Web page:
Prefer Delegation to Inheritance

Benjamin Nortier at 21st Century Code Works has a great post exploring of the Liskov Substititution Principle in which he tries to determine if Square “is-a” Rectangle. He rightly concludes that a Square is not a Rectangle as far as development is concerned, whatever may be true in mathematics. (HT: Bob Koss)

I think the improper subclassing that Benjamin discusses usually stems from a commendable effort to reuse code, rather than abstract ontological considerations. Square and Rectangle share a lot of code, so it’s pretty tempting to extend Rectangle. A better way to do this is through delegation.

Let’s assume you have this class:

public class Rectangle {
  public void setWidth(int width) { this.width = width; }
  public void setHeight(int height) { this.height = height; }
  public int getArea(return width * height; }
  public int getPerimeter(return (width + height) * 2; }

Now you need to implement class Square, and it’s pretty tempting to simply extend Rectangle and change the definition of setWidth() and setHeight(). But there is a better way.

public class Square {
  private Rectangle r;
  public void setSide(int side) { r.setWidth(side); r.setHeight(side); }
  public int getArea() { return r.getArea(); }
  public int getPerimeter() { return r.getPerimeter(); }

This approach is superior because it does not violate the Liskov Substitution Principle, yet it still achieves about the same level of code reuse. But that reuse no longer comes at the cost of violating encapsulation.

5 Reasons Standardizing Your Process is a Great Idea

I recently wrote about some reasons that standardizing your development process is a terrible idea. But I’ll admit there are a few reasons that it might be a great idea instead.

Depending on the company you work for, you might need to comply with certain external regulations. At a minimum, you’re going to have to write down what your process is and adhere to that process, which will require some level of standardization. This doesn’t mean you need to document and control every part of your development process; less is probably better in these cases.

I’m sure we’ve all seen the teams where the “Scrum Master” dishes out assignments and treats the daily standups like a status meeting. Whatever that is, it ain’t agile. But as long as they’re using the right words, and in the absence of any standard, what’s to stop them? A standardized process is objective and can be assessed. Standardization will force an organization to actually flesh out what kind of environment and processes the people will use. With some level of standardization, at least there are some rules that teams can go back to when faced with various situations – the temptation to blow off unit tests, pressure to work at an unsustainable pace, etc.

Along these lines, a standardized process can help keep a team from slouching toward mediocrity. It’s nice to think that all developers are highly disciplined and will stick to the best practices they have mastered. But it doesn’t tend to work out that way, and before too long you’ve blown off pair programming, the daily standup takes half an hour, the end of the iteration slips now and then, and nothing is ever “done done”. Woops. A standardized process shows us what the standard actually is, and can be enforced when needed to keep us from mediocrity.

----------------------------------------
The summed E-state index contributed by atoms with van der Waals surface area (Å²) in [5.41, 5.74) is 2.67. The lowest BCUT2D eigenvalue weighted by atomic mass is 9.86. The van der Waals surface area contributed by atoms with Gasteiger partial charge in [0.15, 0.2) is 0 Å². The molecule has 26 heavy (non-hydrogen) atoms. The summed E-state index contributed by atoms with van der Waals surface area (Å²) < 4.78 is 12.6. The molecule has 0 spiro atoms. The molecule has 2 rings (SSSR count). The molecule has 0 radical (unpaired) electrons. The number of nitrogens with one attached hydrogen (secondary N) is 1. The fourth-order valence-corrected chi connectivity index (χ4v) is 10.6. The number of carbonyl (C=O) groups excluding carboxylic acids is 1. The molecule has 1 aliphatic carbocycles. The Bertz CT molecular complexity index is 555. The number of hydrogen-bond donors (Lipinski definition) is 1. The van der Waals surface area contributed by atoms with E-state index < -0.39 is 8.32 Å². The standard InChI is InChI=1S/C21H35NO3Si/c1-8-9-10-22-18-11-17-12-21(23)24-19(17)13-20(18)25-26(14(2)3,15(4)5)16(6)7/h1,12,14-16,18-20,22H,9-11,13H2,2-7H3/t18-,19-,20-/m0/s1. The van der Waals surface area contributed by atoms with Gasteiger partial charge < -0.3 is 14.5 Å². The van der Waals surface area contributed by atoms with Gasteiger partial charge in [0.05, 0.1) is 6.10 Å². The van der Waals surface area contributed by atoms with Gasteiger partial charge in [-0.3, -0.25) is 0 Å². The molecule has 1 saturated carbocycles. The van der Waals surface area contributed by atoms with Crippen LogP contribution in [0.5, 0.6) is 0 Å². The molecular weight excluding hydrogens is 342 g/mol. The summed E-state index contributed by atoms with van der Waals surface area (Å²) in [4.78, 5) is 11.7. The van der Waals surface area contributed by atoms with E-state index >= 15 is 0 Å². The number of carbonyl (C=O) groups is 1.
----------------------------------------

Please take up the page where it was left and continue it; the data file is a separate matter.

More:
A standardized process also allows certain organizational efficiencies that would be hard to achieve with multiple, constantly varying, processes. For instance, if managers can count on getting the same metrics from each team, each iteration, it will help them be able to recognize problems and respond appropriately. When the system adminstrators know just what to expect from the development teams, and when, it will help deployments go more smoothly. If IPMs, retros, and demos, can be coordinated, it can help stakeholders get to those meetings and avoid scheduling conflicts.

Ultimately, though, the best reason to standardize your process – and the reason most people want to do it anyway – is that it allows the organization to grow and learn. Each team doesn’t have to re-learn each lesson. Newbies can come up to speed on the practices before they’ve really mastered the philosophy. Understanding is important, but it’s not everything. It’s OK to learn by seeing what was successful for others. The danger here, of course, is that the growth and learning never come, and good practices simply become tradition with no underlying comprehension of the motivations or forces involved.

In conclusion, I think some minimal standardization is probably a net good, although I’m not sure it needs to be formalized. Certainly you want a default process for teams to start out with. Any level of standardization must leave room for experimentation and innovation within that process, and can never be a substitute for learning and understanding.

Manifesto for Software Craftsmanship

The Manifesto for Software Craftsmanship has been published. Go read it and sign it!

I’m thrilled to see something like this come out. I know from my own experience the tendency to just hack it and go on, and then the abuse/distortion of agile ideas to justify such sloppiness. Or the atitude that “I’m just a code monkey” that disavows any ultimate responsibility for the overall success of the project.

I look forward to the time when professionalism and craftsmanship are the norm in our profession, just as they are among lawyers, doctors, architects, engineers, musicians, etc.